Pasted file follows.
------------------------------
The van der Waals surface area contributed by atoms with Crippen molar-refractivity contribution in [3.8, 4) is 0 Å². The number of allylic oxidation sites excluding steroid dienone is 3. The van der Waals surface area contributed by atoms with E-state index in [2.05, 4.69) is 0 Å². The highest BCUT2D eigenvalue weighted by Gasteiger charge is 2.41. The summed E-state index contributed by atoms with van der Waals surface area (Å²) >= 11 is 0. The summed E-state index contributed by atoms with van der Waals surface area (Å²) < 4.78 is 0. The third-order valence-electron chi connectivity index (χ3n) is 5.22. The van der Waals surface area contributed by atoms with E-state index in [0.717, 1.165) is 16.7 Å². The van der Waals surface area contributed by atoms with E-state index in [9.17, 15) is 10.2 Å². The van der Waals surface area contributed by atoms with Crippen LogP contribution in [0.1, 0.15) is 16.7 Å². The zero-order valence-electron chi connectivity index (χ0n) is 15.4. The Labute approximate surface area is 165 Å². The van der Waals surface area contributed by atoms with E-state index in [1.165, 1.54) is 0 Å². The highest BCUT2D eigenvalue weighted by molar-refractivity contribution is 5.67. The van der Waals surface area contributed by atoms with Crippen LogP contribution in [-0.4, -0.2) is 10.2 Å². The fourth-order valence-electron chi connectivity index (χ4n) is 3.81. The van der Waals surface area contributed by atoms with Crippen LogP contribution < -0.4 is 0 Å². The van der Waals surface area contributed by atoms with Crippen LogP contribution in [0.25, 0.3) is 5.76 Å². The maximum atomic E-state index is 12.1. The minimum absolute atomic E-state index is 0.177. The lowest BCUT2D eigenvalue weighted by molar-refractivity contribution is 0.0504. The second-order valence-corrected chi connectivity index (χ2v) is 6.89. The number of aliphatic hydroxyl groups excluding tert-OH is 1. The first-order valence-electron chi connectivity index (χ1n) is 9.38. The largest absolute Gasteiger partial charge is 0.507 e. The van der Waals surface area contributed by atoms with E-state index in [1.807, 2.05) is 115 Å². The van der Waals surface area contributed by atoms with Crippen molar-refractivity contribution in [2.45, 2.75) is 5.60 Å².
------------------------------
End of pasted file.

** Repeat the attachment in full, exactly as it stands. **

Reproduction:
The van der Waals surface area contributed by atoms with Crippen molar-refractivity contribution in [3.8, 4) is 0 Å². The number of allylic oxidation sites excluding steroid dienone is 3. The van der Waals surface area contributed by atoms with E-state index in [2.05, 4.69) is 0 Å². The highest BCUT2D eigenvalue weighted by Gasteiger charge is 2.41. The summed E-state index contributed by atoms with van der Waals surface area (Å²) >= 11 is 0. The summed E-state index contributed by atoms with van der Waals surface area (Å²) < 4.78 is 0. The third-order valence-electron chi connectivity index (χ3n) is 5.22. The van der Waals surface area contributed by atoms with E-state index in [0.717, 1.165) is 16.7 Å². The van der Waals surface area contributed by atoms with E-state index in [9.17, 15) is 10.2 Å². The van der Waals surface area contributed by atoms with Crippen LogP contribution in [0.1, 0.15) is 16.7 Å². The zero-order valence-electron chi connectivity index (χ0n) is 15.4. The Labute approximate surface area is 165 Å². The van der Waals surface area contributed by atoms with E-state index in [1.165, 1.54) is 0 Å². The highest BCUT2D eigenvalue weighted by molar-refractivity contribution is 5.67. The van der Waals surface area contributed by atoms with Crippen LogP contribution in [-0.4, -0.2) is 10.2 Å². The fourth-order valence-electron chi connectivity index (χ4n) is 3.81. The van der Waals surface area contributed by atoms with Crippen LogP contribution < -0.4 is 0 Å². The van der Waals surface area contributed by atoms with Crippen LogP contribution in [0.25, 0.3) is 5.76 Å². The maximum atomic E-state index is 12.1. The minimum absolute atomic E-state index is 0.177. The lowest BCUT2D eigenvalue weighted by molar-refractivity contribution is 0.0504. The second-order valence-corrected chi connectivity index (χ2v) is 6.89. The number of aliphatic hydroxyl groups excluding tert-OH is 1. The first-order valence-electron chi connectivity index (χ1n) is 9.38. The largest absolute Gasteiger partial charge is 0.507 e. The van der Waals surface area contributed by atoms with E-state index in [1.807, 2.05) is 115 Å². The van der Waals surface area contributed by atoms with Crippen molar-refractivity contribution in [2.45, 2.75) is 5.60 Å².